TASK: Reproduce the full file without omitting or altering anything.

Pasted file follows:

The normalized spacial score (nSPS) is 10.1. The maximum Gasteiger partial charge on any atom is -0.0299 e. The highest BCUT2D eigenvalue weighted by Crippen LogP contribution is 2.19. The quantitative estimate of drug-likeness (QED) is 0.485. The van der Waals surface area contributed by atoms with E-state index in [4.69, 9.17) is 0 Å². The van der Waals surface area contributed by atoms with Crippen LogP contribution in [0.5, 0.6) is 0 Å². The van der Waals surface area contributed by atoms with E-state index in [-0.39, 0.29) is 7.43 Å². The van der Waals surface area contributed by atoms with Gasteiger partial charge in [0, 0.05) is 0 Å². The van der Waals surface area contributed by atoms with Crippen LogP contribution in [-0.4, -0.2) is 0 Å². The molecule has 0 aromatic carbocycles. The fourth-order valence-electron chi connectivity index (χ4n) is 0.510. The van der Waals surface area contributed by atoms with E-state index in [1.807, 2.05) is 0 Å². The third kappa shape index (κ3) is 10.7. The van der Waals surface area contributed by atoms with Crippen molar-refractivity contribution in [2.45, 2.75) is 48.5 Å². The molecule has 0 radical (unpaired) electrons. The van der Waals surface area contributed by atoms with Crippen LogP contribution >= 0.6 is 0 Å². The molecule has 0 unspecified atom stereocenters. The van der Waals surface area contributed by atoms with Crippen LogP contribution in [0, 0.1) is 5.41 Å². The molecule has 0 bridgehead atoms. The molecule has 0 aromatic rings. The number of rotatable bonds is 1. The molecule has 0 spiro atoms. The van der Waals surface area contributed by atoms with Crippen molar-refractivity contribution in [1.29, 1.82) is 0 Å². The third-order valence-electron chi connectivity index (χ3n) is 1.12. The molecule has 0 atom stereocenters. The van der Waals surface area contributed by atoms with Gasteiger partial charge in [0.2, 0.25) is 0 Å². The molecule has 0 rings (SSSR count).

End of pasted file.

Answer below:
The normalized spacial score (nSPS) is 10.1. The maximum Gasteiger partial charge on any atom is -0.0299 e. The highest BCUT2D eigenvalue weighted by Crippen LogP contribution is 2.19. The quantitative estimate of drug-likeness (QED) is 0.485. The van der Waals surface area contributed by atoms with E-state index in [4.69, 9.17) is 0 Å². The van der Waals surface area contributed by atoms with Crippen LogP contribution in [0.5, 0.6) is 0 Å². The van der Waals surface area contributed by atoms with E-state index in [-0.39, 0.29) is 7.43 Å². The van der Waals surface area contributed by atoms with Gasteiger partial charge in [0, 0.05) is 0 Å². The van der Waals surface area contributed by atoms with Crippen LogP contribution in [-0.4, -0.2) is 0 Å². The molecule has 0 aromatic carbocycles. The fourth-order valence-electron chi connectivity index (χ4n) is 0.510. The van der Waals surface area contributed by atoms with E-state index in [1.807, 2.05) is 0 Å². The third kappa shape index (κ3) is 10.7. The van der Waals surface area contributed by atoms with Crippen molar-refractivity contribution in [2.45, 2.75) is 48.5 Å². The molecule has 0 radical (unpaired) electrons. The van der Waals surface area contributed by atoms with Crippen LogP contribution >= 0.6 is 0 Å². The molecule has 0 unspecified atom stereocenters. The van der Waals surface area contributed by atoms with Crippen LogP contribution in [0, 0.1) is 5.41 Å². The molecule has 0 bridgehead atoms. The molecule has 0 aromatic rings. The number of rotatable bonds is 1. The molecule has 0 spiro atoms. The van der Waals surface area contributed by atoms with Crippen molar-refractivity contribution in [1.29, 1.82) is 0 Å². The third-order valence-electron chi connectivity index (χ3n) is 1.12. The molecule has 0 atom stereocenters. The van der Waals surface area contributed by atoms with Gasteiger partial charge in [0.2, 0.25) is 0 Å². The molecule has 0 rings (SSSR count).